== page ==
If I do say so myself, I brought the house down. In a good way.

I started by saying that while there had been a lot of amazing and important information shared with them already that night, I was, in my own humble opinion, the most important speaker they were going to hear.  Because I was them.  I was the parent sitting out there, absorbing, trying to make the right choice, for my child, for my family.  And wondering just how the hell I was going to make it work (they laughed here, so I knew I was good to go. :)

I spoke a little about Sebastian's journey towards the Julien School- how we started therapy at 18 months, transitioned to the Niagara Children's Centre for fulltime therapy and school when he was 3, and for the first 4 years of his education, we were spoiled rotten.  Then we moved to the DSBN and things when downhill.   I was good, and didn't name names, or point fingers, but said that Sebastian and public school weren't a good fit, for a number of reasons. 

First day of school
Julien School, Sept 2012
And then I talked about my conversation with Camille (the president and founder of the school.)  I said that we were into Sebastian's 3rd year at school, and things weren't going well.  We wanted to take him out, but didn't know what to do.  I didn't feel qualified to homeschool him, and didn't have the time.  We were lost.  And one day, in December, Camille, who knew everything about Sebastian- his strengths, his weaknesses, everything, started talking to me about an idea she had.  An idea for a school.  And as she talked, it sounded better and better.  And (I said), I will never forget what she said to me next.  She looked me in the eye and said "Anita, Sebastian would be perfect for this."

Up until this point, Sebastian had never been perfect for anything.  He was always too slow, too different, too unfocused, too young, too old, too..whatever.  He didn't fit anywhere, except with us, his family.  And now?  Now, he was perfect.  For something.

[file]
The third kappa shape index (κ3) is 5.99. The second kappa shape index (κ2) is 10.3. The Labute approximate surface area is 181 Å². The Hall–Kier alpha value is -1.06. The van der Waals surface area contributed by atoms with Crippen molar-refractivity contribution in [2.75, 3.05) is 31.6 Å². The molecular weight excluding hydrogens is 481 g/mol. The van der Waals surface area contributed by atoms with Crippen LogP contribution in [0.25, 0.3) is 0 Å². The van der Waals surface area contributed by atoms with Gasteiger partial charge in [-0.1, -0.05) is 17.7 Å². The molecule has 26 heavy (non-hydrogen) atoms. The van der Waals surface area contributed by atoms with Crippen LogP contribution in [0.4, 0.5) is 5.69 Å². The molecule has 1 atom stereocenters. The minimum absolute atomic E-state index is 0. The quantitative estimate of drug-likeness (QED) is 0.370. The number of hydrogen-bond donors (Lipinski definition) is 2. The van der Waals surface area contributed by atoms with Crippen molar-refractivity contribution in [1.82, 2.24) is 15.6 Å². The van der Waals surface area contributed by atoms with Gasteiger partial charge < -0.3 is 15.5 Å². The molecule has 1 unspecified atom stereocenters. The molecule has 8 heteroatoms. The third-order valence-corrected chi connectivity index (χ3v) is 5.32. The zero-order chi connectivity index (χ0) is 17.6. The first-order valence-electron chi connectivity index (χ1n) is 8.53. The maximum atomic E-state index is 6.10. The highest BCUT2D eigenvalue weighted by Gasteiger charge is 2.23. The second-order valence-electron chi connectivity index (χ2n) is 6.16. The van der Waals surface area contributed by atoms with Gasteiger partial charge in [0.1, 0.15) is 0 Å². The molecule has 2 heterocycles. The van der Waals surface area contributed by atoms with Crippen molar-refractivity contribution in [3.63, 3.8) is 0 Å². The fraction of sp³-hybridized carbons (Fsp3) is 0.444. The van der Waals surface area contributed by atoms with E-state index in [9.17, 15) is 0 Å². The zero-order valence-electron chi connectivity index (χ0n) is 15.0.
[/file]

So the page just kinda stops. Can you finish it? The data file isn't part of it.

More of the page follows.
I hadn't even checked with Geoff yet, but I was ready to sign him up.  If I had had to, I would have given her a check that day. 

When I shared this story with the group, I cried.  A little.  They cried too.  A lot. 

mother effing fractions. 
Slice of fried gold.
I talked about the changes.  How he couldn't print his name when he started.  Now he prints for fun.  Just cause he can.  I talked about how on his last IEP, one of his goals was to count to 20 (ridiculous I know.)  The night he brought fractions home as homework, I literally sat at the kitchen table with him, and cried.  I wept, because I never thought I would see that.  I wept because someone, somewhere, was expecting my son to do great and powerful things. Like fractions.

By the end of the speech, people in the audience were crying right along with me.  The lady sitting behind me, touched my shoulder and told me that I had sealed the deal- she was enrolling her son that night.  Strangers hugged me and thanked me.  The teachers were thrilled.  Camille told me she wanted to take me on the road with her.  I told her my appearance fee could come off the top of my tuition. 

And now, it's over.  For a while. 

For the next 2 months, I don't have to think about school.  I don't have to pack a lunch (which, irrationally, I hate doing.)  I don't have to rush in the morning to get him up and dressed and fed and out the door.  For one whole month, I don't have to worry about tuition (first cheque is due August 1.  Yippee.) 

I am grateful for this year.  I am grateful for this break.  All and all, I am just completely and totally grateful.  For Sebastian.

 Rosie N. Grey
The N stands for "next September is soon enough."


  1. Love this. Love him. Love you.
    Also, I may have a printer at work for you. I just want to see if I have all the 'set up' stuff like discs or whatever they require to install them on another computer. I'll let you know.

  2. Fantastic Anita! Way to go. Congrats Sebastin.